Nestled in the Atlantic Ocean, 28 miles of the coast of Cornwall, the archipelago of 200 islands that makes up the Isles of Scilly are known for their dive sites of famous historical shipwrecks but there is so much more to see in these islands.
My first impression when our ferry docked on St Mary’s, the most inhabited of the islands, was how refreshingly rugged it was. Situated in the gulf stream and with their own little microclimate, endless stretches of white sandy beaches surrounded by crystal clear waters and breath-taking views, you can be forgiven for thinking that you’ve landed somewhere in the Mediterranean (except that the beaches are almost empty and the Atlantic ocean is far chillier!).
There are a few hotels that pick up from the air or ferry port but most visitors rent an apartment or cottage and walk there from the ferry (and for a mere £1.60 the lovely ferry company will deliver your luggage to your accommodation). With only 8 miles of road, the 1700 residents of St Mary’s rarely use their cars and although they do have two taxi firms, the Scillies are more a, ‘here’s a map, get on with it’, kind of place. And you very soon see why.
Only a handful of the islands are inhabited and St Mary’s, the hub, is only six and a half square kilometres in size so everything is close by. Most tourists stay in and around Hugh Town, where the ferry docks, and, if you can’t find what you are looking for, the friendly locals are only too happy to point you in the right direction.
There are hints of New Zealand and Scotland in the flora and fauna here. Kayaks and paddle boards weave through the yachts moored in the bay. The temperatures hover around twenty degrees and, with the soft breeze wafting in from the ocean, it felt pleasantly balmy as we relaxed into our holiday and the world slowed to a snail’s place.
A local Co-op in Hugh Town services St Mary’s. About the size of a One Stop Shop it aims to stock most essentials, however if you are self-catering, it’s useful to be flexible on dinner plans. One local advised us not to plan until we were actually in the supermarket with the food in our basket; it’s not unusual to find empty shelves when they are expecting a delivery from the mainland. That said, there is no shortage of wonderful eateries. Some of our favourites were The Beach Café with its wonderful seafood, the tapas selection at Dibble and Grub, and the Castle Hotel which is lovely if you are looking for something special.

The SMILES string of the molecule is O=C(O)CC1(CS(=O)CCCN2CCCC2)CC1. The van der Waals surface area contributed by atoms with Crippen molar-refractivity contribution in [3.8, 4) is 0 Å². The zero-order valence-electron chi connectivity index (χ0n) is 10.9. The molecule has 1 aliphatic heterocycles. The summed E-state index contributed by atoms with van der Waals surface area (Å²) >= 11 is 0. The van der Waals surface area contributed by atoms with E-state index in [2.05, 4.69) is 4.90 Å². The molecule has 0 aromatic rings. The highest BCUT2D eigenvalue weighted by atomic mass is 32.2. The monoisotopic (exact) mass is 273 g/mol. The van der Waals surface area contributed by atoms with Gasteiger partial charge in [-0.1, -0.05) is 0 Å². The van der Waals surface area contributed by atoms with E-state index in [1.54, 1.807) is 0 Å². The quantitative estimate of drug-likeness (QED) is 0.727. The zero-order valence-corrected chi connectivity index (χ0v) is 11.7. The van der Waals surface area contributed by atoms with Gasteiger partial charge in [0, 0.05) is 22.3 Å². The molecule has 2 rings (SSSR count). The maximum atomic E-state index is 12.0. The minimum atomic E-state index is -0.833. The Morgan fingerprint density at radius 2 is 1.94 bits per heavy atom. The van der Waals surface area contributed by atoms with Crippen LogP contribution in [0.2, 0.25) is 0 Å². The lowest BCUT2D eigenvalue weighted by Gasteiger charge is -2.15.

There are an abundance of activities to keep the busiest of families occupied on St Mary’s. Aside from beaches, rockpools and water sports, climb up to Buzza Tower (it’s a short easy track and there are plenty of resting benches along the way if you are lazy like me) for incredible views across Porthcressa Beach, Hugh Town and Town Bay. Hire out a cart to explore the island – a bit like a golf cart they only reach around twelve miles an hour and present a lovely and fun way to see the back and beyond of St Mary’s. Take a boat trip to see the wildlife; we spotted several playful seals and even saw a few puffins.
A boat trip out to explore the other islands is also a wonderful way to while away the time. Tresco teems with a lush landscape and houses the beautiful Abbey and Gardens, well worth a visit, as well as Cromwell’s Tower and the ruins of Charles I castle. A short climb up to the peak of Bryher offers wonderful views over Hell’s Bay and its beautiful beaches. St Martins has its own vineyard and silversmith and, again, wonderful beaches. If you visit St Agnes, you can walk across to Ghu at low tide or drink in the The Turk’s Head, the southern-most pub in the UK, and the ice creamery at Troytown got the thumbs up from my ice cream connoisseurs!
People who visit the Scillies tend to go back and it’s not difficult to see why. We spoke to several holidaymakers who visit year after year. It’s not a budget holiday, one couple called it their ‘expensive addiction’ which sums it up nicely. Apart from the obvious home grown produce, most provisions are transported from the mainland on a freight ship, and therefore come at a premium. Meals out and food and drink are slightly more expensive. But, arguably, the pay-off to spend a week or so in this idyllic piece of paradise is well worth the indulgence.
I should also mention you can stay on the other islands too. Dogs are welcome on the ferry from the mainland and on the boats that taxi between the islands.